2 Samuel 13 Part 1–When the Unforgivable Happens

There is no good news in this story.  God promised David that because of his great sin that his own house would always be in turmoil. So was the case with Amnon and Tamar.  Amnon simply disregarded all rule of propriety and raped his sister. He should have been immediately killed and Tamar cared for. Neither happened. David was furious, Tamar’s Brother Absolom crushed and bitter–but nothing was either said or done to Amnon.
 
Sometimes things get so horrible that all are left in wonder of how to proceed.  In this case, David should have taken quick and extreme action.  Here David sat with his own guilt and shame and did not respond.  We cannot simply do nothing when such evil is committed.  A wise man said once, “Evil thrives when good men do nothing!” Had David taken action immediately, so much pain would have been healed and his kingdom would not have suffered so intensely.  Still, even in the present day, we often choose to do nothing, rather than take the tough stand and make the unpopular decision to do what is right. It is that behavior that has allowed crime to soar, suicide to skyrocket and evil to reign in the world. 
 
God’s people need to hit their knees and pray–then, we need to take a stand and call evil–EVIL. Not a bad choice, not a poor decision–EVIL. We need to train our kids and ourselves to take responsibility for our lives and our actions.  Help me Lord to do that very thing!
 
God Bless You

In the course of time, Amnon the son of David fell in love with Tamar, the beautiful sister of Absalom the son of David.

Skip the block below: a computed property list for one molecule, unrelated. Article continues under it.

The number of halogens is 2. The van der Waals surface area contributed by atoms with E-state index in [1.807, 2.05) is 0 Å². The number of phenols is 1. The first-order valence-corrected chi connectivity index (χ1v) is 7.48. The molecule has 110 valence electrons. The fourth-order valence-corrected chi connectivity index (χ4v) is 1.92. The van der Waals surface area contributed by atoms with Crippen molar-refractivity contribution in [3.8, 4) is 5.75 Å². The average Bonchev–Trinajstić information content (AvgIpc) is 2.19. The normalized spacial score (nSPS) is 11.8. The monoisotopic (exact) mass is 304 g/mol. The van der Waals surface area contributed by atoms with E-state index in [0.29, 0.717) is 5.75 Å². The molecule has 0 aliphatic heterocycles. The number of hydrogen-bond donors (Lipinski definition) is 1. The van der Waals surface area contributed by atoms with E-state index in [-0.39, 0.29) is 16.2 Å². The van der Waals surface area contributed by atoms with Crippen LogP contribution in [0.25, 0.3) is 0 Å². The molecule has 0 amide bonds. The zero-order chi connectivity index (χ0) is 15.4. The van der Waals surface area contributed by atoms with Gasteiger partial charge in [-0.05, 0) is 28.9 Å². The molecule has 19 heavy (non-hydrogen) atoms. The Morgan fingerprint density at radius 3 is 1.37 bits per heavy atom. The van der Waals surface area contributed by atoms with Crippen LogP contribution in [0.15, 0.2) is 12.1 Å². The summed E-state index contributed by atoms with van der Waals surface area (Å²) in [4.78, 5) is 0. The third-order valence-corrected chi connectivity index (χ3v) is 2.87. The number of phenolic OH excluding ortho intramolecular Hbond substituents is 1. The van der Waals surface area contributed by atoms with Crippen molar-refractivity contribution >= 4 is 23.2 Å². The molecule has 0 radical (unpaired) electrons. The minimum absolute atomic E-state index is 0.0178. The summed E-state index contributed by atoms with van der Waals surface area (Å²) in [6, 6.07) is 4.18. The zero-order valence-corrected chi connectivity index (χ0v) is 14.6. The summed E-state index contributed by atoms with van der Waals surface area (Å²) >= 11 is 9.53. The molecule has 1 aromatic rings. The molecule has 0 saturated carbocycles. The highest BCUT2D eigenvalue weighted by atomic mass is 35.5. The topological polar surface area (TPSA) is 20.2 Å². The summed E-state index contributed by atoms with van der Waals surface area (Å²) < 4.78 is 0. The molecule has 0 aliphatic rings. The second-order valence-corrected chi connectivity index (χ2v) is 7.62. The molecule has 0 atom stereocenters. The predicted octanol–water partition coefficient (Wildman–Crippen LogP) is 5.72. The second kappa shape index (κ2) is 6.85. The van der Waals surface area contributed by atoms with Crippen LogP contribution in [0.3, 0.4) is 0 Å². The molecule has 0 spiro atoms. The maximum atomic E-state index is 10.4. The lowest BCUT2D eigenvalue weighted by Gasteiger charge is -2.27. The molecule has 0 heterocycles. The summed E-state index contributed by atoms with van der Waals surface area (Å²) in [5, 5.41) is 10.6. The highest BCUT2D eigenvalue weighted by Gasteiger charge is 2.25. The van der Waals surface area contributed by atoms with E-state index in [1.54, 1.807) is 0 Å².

Amnon became so obsessed with his sister Tamar that he made himself ill. She was a virgin, and it seemed impossible for him to do anything to her.

Now Amnon had an adviser named Jonadab son of Shimeah, David’s brother. Jonadab was a very shrewd man. He asked Amnon, “Why do you, the king’s son, look so haggard morning after morning? Won’t you tell me?”

Amnon said to him, “I’m in love with Tamar, my brother Absalom’s sister.”

“Go to bed and pretend to be ill,” Jonadab said. “When your father comes to see you, say to him, ‘I would like my sister Tamar to come and give me something to eat. Let her prepare the food in my sight so I may watch her and then eat it from her hand.’”

So Amnon lay down and pretended to be ill. When the king came to see him, Amnon said to him, “I would like my sister Tamar to come and make some special bread in my sight, so I may eat from her hand.”

David sent word to Tamar at the palace: “Go to the house of your brother Amnon and prepare some food for him.” So Tamar went to the house of her brother Amnon, who was lying down. She took some dough, kneaded it, made the bread in his sight and baked it.Then she took the pan and served him the bread, but he refused to eat.

“Send everyone out of here,” Amnon said. So everyone left him. 10 Then Amnon said to Tamar, “Bring the food here into my bedroom so I may eat from your hand.” And Tamar took the bread she had prepared and brought it to her brother Amnon in his bedroom. 11 But when she took it to him to eat, he grabbed her and said, “Come to bed with me, my sister.”

12 “No, my brother!” she said to him. “Don’t force me! Such a thing should not be done in Israel! Don’t do this wicked thing. 13 What about me? Where could I get rid of my disgrace? And what about you? You would be like one of the wicked fools in Israel. Please speak to the king; he will not keep me from being married to you.” 14 But he refused to listen to her, and since he was stronger than she, he raped her.

15 Then Amnon hated her with intense hatred. In fact, he hated her more than he had loved her. Amnon said to her, “Get up and get out!”

I Samuel 23 Part 2–A Mountain Between Us

David was learning to fully rely on God.  He was seeking God in every step. He was seeing how little trust could be put into men and how very precarious life was.  In the midst of that, however, God continued to protect, prepare and provide for David and his 600 men.  On this day, David was hiding in the desert and among the forests.  Saul had no shortage of sycophants that were glad to turn David over to Saul.  Jonathan, however, was still a loyal friend to David and he made a covenant to support David as King and remain loyal.